When onion is soft (about 5 minutes) stir in half of the carrot and cook another minute. Remove from heat.
In the rice cooker bowl, wash rice three (yes three) times. Do this by running cold water into the pan, swirling it with the rice, and then draining the cloudy water away. Add broth to the appropiate "cup" measurement line for your rice cooker (about 1 1/2 cups of broth).
Dump onion mixture, plus extra carrot and bay leaf into the rice. Add salt, stir to mix and start the rice cooker.
When the rice cooker beeps, fluff the rice. Remove bay leaf and cardamom when you are ready to eat.
Tuesday, January 8, 2008
This is our reproduction of the chicken pathia that we got at our local Indian takeaway in Edinburgh. It is a sweet/sour/hot curry. If you already have our curry base sauce on hand, this dish is very quick and easy to make - so easy that we've even made it while camping.
The striking red color is actually a powdered food dye, traditional in other British-Indian dishes such as tandoori. Ours is from a company in the UK called Preema. We still have some from Scotland (a little goes a long way!) and so haven't tried to find it here yet.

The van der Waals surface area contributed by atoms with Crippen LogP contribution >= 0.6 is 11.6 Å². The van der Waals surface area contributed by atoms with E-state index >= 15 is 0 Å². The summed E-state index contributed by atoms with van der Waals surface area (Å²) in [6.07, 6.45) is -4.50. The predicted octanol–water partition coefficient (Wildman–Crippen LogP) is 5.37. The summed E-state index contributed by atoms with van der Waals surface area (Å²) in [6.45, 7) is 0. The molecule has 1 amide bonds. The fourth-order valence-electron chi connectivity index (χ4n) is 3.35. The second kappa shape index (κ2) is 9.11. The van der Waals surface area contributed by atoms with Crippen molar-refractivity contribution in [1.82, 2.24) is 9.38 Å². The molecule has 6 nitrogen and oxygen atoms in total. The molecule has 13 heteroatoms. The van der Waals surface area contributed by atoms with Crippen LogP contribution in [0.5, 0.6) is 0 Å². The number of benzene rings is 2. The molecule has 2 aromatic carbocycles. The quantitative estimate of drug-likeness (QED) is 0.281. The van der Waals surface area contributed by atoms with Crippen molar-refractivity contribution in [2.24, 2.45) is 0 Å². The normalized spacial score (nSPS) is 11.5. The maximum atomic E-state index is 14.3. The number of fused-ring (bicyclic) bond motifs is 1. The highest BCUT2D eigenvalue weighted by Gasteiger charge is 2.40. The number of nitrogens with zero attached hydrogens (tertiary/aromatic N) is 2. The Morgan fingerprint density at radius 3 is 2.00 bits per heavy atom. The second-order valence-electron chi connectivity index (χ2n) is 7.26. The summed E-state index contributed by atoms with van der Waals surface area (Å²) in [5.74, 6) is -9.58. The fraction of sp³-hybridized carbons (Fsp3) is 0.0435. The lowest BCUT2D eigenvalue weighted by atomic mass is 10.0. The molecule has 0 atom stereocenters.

Starting with our curry base sauce, stirring just a little bit of the food coloring...
...changes the dish from a rusty orange color into a cherry red, almost matching our dutch oven's enamel.
Pathia has a cinnamon note that may seem overly sweet when it's first added to the dish, but is tempered into a flavorful mellowness by the twang of vinegar and the aggressive use of fresh cilantro. This curry is a good one for winning over those eaters somewhat leery of unfamiliar foods.